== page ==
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Despite laudable efforts to protect markets and consumers from systemic risk, the myriad new compliance requirements mandated since the housing crisis have in many ways unintentionally created a fractured regulatory framework for the financial services industry. This has the potential to create a scenario where this mass of regulations operates in silos, with the same result as having no regulations, but at many times the cost of compliance and reporting.

To combat this, organizations must take a comprehensive approach to addressing regulatory requirements that streamlines efforts and maximizes efficiency.

While economic cycles and housing bubble formations are inevitable, there are significant differences in the current housing finance structure from seven years ago. Old and new regulatory agencies implemented rules with sometimes unintended consequences, causing a dramatic change to the housing market landscape in less than a decade. For example, risk aversion in the market has given rise to players outside of traditional banking, while the increasing use of technology has disrupted traditional business processes.

A work-in-progress example of the drive toward standardization is the development of the Common Securitization Platform by the Federal Housing Finance Agency. The CSP provides a common infrastructure for Fannie Mae and Freddie Mac to securitize loans and help ensure consistency in terms of security onboarding, pricing and transparency. Efforts to create a single security between Fannie Mae and Freddie Mac are another step toward bringing consistency in the housing finance market.

From a guidelines perspective, defined standards, such as Basel III, Private Mortgage Insurer Eligibility Requirements and Servicer Total Achievement and Rewards program, all help manage counterparty service levels and risk management. While each of these is undoubtedly helping to mitigate some of the risks and eventualities which led to the meltdown, an analysis of the potential unintended impact of these regulations is also worth examining.

Having in place a greater number of regulations has affected operational costs for many organizations, including the cost of enhancing data, regulatory compliance reporting and adherence to different rules and standards. In certain segments of financial services that are heavily dependent on legacy infrastructure, the costs have been dramatic as new regulation has forced wholesale re-architecting of business processes and the systems that support them.

The changes in housing finance regulations, in particular, should encourage organizations to think more strategically about their operational and technology investments. Although this task is by no means easy, the mortgage industry can take a few steps to help them with the task.

Increasing investment in enterprise data integration programs to consolidate both structured and unstructured data is crucial. While most organizations have already invested in enterprise wide data management, the consolidation and availability of data, rather than its production, is rapidly becoming the key to unlocking its potential.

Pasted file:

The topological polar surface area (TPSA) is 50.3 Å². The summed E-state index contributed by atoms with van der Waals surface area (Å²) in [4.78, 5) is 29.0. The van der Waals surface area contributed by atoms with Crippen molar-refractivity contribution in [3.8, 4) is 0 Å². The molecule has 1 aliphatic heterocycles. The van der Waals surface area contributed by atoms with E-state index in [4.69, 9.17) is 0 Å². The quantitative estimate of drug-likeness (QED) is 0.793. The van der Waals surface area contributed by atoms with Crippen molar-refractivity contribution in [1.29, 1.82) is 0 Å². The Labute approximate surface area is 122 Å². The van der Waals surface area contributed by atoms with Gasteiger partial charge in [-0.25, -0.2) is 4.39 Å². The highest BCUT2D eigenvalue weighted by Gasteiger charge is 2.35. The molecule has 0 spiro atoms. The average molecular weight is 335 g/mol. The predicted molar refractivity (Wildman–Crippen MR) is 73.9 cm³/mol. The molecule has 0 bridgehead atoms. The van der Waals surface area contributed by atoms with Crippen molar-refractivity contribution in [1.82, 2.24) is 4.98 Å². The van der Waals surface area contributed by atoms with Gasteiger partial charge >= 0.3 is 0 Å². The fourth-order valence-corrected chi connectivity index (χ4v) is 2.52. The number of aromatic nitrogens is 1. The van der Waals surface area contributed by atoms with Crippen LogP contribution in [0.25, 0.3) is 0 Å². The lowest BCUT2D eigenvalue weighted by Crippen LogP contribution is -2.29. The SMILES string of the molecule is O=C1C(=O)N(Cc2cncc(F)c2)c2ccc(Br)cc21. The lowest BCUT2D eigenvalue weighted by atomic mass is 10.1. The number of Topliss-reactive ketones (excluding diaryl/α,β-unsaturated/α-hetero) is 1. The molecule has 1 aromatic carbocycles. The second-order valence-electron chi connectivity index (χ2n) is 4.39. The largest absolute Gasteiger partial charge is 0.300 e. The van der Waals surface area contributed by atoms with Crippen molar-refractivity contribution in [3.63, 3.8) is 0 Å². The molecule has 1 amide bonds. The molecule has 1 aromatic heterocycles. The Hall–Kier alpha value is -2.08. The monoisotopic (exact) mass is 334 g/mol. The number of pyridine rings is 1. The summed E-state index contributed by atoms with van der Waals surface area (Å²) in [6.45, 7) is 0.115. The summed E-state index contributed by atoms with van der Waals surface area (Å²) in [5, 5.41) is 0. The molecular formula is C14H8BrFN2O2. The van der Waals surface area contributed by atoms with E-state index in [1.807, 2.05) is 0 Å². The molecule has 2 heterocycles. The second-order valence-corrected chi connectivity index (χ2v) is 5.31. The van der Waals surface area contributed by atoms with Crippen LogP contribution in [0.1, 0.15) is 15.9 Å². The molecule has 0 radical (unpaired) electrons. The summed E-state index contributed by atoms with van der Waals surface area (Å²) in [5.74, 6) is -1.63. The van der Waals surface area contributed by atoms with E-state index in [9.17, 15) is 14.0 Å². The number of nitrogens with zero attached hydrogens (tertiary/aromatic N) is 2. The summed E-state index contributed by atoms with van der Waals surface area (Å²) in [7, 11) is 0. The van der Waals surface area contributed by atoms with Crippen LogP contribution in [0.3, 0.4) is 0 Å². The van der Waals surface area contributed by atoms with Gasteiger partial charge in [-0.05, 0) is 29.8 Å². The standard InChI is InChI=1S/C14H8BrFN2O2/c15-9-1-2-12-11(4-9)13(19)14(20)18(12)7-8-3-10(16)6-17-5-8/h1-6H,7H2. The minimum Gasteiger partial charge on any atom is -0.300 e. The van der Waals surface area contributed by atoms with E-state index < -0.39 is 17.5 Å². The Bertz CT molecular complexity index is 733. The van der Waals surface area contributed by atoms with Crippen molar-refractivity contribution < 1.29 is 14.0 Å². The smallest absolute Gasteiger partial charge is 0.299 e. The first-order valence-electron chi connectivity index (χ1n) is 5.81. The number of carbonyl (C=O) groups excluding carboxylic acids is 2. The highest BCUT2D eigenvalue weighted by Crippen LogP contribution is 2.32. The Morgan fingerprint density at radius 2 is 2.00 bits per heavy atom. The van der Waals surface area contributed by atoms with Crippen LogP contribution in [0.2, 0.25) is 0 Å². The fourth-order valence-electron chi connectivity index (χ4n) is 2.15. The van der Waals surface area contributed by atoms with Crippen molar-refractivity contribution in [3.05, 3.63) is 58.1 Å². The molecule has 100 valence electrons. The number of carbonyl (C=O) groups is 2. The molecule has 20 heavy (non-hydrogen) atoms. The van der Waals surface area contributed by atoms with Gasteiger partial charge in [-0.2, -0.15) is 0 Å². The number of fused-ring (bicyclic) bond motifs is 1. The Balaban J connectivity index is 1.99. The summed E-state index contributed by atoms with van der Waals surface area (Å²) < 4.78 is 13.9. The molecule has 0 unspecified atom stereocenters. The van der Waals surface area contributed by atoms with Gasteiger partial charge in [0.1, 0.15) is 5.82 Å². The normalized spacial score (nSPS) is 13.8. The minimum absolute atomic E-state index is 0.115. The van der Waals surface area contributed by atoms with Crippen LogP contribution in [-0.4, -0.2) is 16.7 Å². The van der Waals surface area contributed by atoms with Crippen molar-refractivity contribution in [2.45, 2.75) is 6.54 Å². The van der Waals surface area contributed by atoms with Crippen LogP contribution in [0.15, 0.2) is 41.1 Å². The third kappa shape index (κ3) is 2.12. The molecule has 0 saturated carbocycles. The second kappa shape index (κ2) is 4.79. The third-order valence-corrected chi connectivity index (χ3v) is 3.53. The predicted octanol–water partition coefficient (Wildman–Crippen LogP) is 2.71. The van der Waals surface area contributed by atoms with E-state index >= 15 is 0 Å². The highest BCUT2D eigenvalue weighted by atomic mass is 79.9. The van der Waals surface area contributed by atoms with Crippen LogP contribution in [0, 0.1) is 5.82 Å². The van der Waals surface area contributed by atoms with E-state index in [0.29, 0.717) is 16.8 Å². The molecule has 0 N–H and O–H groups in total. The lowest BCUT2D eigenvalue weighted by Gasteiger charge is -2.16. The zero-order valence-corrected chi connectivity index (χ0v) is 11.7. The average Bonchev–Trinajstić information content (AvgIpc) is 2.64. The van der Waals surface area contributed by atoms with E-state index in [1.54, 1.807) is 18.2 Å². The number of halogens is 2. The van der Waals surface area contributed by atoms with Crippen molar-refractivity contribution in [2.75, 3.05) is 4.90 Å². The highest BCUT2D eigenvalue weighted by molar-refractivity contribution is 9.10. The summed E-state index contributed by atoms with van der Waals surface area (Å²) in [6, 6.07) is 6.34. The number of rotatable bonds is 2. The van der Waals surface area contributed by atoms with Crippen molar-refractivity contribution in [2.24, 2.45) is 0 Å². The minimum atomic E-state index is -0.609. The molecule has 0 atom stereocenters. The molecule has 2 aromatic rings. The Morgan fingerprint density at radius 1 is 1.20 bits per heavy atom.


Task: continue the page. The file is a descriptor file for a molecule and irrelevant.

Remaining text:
Likewise, making investments in standardized enterprise data transfer mechanisms and protocols — whether through defining canonical data models for the enterprise or participation in key industry standards like those championed by the Mortgage Industry Standards Maintenance Organization — is increasingly critical to reducing integration and change management costs to help drive these efficiencies.

Originators can also use their partners to mitigate business risk. For example, the recent elimination of automated underwriting system fees will make it easier for originators to run the same underwriting checks as the enterprises. The ability of primary and secondary market parties to work with their technology partners and other enterprises to co-invest in software and share best practices would be of immense benefit to the overall housing finance ecosystem.

For many of these programs, the key success criteria are adoption, making investment in an enterprise wide adoption and change management program critical. An example of one way to drive adoption across the firm could be through compliance scorecards with funding linked to quarterly goals for business units.

While home prices have seen significant appreciation since the U.S. mortgage market bottomed out in 2012, in part thanks to a renewed focus on affordable housing and upward trending jobs data, questions are being asked on the sustainability of this appreciation. There is already mention of the lead up to the start of the next housing bubble.

It will be interesting to see in the next few years how technology and partnerships on both sides (regulators and market participants) may help reduce systemic risk and lower associated operational costs. With the right investments in technology and standards, regulators and organizations may be able to better integrate regulatory frameworks, dynamically access the right information and make more informed decisions proactively through the use of advanced analytics and visualization techniques.

Hans Godfrey is a vice president at Sapient Global Markets based in Washington, D.C.